Binyamin Appelbaum and Catherine Rampell write From Spending to Cuts, While the Economy Stalls:
Last week brought the disconcerting news that the economy grew no faster than the population during the first six months of the year, in part because of spending cuts by state and local governments. Now the federal government is cutting, too.
(h/t to Trix)
“Unemployment will be higher than it would have been otherwise,” Mohamed El-Erian, chief executive of the bond investment firm Pimco, said Sunday on ABC. “Growth will be lower than it would be otherwise. And inequality will be worse than it would be otherwise.”
He added, “We have a very weak economy, so withdrawing more spending at this stage will make it even weaker.” [...]
The economy grew at an annual rate of only 0.8 percent during the first half of the year. Millions of homes remain empty. Twenty-five million Americans could not find full-time jobs last month. And even without the debt ceiling deal, federal spending is in rapid decline. Little remains of the federal stimulus money. Payroll tax cuts are set to expire at the end of the year.
Now, is this the deal I would have preferred? No. I believe that we could have made the tough choices required -- on entitlement reform and tax reform -- right now, rather than through a special congressional committee process. But this compromise does make a serious down payment on the deficit reduction we need, and gives each party a strong incentive to get a balanced plan done before the end of the year.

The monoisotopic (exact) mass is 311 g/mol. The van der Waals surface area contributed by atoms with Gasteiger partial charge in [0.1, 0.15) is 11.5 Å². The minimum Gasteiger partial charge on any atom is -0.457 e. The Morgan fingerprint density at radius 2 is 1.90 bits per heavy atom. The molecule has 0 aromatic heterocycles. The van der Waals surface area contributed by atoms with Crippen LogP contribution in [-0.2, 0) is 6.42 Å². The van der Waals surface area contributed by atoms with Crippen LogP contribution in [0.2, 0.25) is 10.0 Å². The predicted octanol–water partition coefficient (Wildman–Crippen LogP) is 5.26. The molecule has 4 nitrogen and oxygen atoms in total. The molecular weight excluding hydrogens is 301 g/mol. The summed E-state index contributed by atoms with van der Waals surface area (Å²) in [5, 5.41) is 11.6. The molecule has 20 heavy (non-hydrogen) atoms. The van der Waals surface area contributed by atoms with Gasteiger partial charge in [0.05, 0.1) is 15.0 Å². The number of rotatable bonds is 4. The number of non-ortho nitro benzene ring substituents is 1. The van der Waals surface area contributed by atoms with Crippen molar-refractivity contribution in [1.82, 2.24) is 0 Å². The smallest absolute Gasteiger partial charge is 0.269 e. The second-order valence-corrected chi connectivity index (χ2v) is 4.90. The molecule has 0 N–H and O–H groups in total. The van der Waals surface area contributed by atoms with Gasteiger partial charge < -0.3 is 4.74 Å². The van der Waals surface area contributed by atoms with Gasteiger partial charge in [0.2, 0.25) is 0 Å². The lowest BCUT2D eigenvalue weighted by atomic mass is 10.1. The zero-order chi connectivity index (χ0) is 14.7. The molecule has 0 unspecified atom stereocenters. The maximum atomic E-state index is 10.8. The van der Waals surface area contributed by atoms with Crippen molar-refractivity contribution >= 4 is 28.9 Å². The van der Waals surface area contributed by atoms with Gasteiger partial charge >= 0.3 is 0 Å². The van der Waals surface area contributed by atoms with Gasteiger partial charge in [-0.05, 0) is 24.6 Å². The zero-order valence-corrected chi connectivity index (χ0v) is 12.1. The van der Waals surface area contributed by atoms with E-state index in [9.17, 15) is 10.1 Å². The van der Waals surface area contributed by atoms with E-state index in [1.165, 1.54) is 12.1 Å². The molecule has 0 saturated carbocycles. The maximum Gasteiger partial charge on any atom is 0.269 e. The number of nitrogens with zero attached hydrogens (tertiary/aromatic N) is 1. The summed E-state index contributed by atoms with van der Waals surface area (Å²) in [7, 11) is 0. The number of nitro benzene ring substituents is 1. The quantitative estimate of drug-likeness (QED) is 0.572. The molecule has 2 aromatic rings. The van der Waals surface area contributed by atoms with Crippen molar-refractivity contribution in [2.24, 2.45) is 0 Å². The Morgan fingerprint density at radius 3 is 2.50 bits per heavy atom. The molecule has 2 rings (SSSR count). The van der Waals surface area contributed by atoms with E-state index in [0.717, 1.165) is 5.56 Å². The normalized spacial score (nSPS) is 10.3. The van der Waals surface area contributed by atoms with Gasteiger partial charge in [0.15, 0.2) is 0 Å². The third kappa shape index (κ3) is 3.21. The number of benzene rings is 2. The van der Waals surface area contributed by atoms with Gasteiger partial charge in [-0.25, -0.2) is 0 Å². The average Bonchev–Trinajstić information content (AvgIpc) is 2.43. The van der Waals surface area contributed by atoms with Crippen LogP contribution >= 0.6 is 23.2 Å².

Now listen, this isn’t the greatest deal in the world. But it shows how much we’ve changed the terms of the debate in this town.
At Daily Kos on this date in 2008:
After it was revealed that there was an undisclosed relationship between the Associated Press Washington Bureau Chief Ron Fournier, Karl Rove and John McCain’s campaign, and the documented bias shown by the AP since Fournier took over, you would think they would at least make an effort to put out an unbiased story. You would be wrong.
Yesterday Associated Press writer Charles Babington wrote what was ostensibly an article critical of John McCain, but in reality Babington bent over backwards to minimize and explain away McCain’s problem with “details.”
At times McCain can appear to be short on details. In some instances, he has made misstatements or eyebrow-raising comments during the long days of campaigning in front of cameras and microphones. Sympathetic listeners call them understandable slips of the tongue and question whether any candidate can know everything. Opponents call them gaffes, or worse.
And of course Babington forgets to mention the three separate occasions where McCain showed that he either forgot, didn't know, or lied about Iran, Shiites and Sunnis. Those are two examples where McCain has shown an appalling lack of understanding about fundamental elements of the war that he claims to be an expert on, yet Babington ignores one, downplays the other and tells us that John McCain has a breezy nature.
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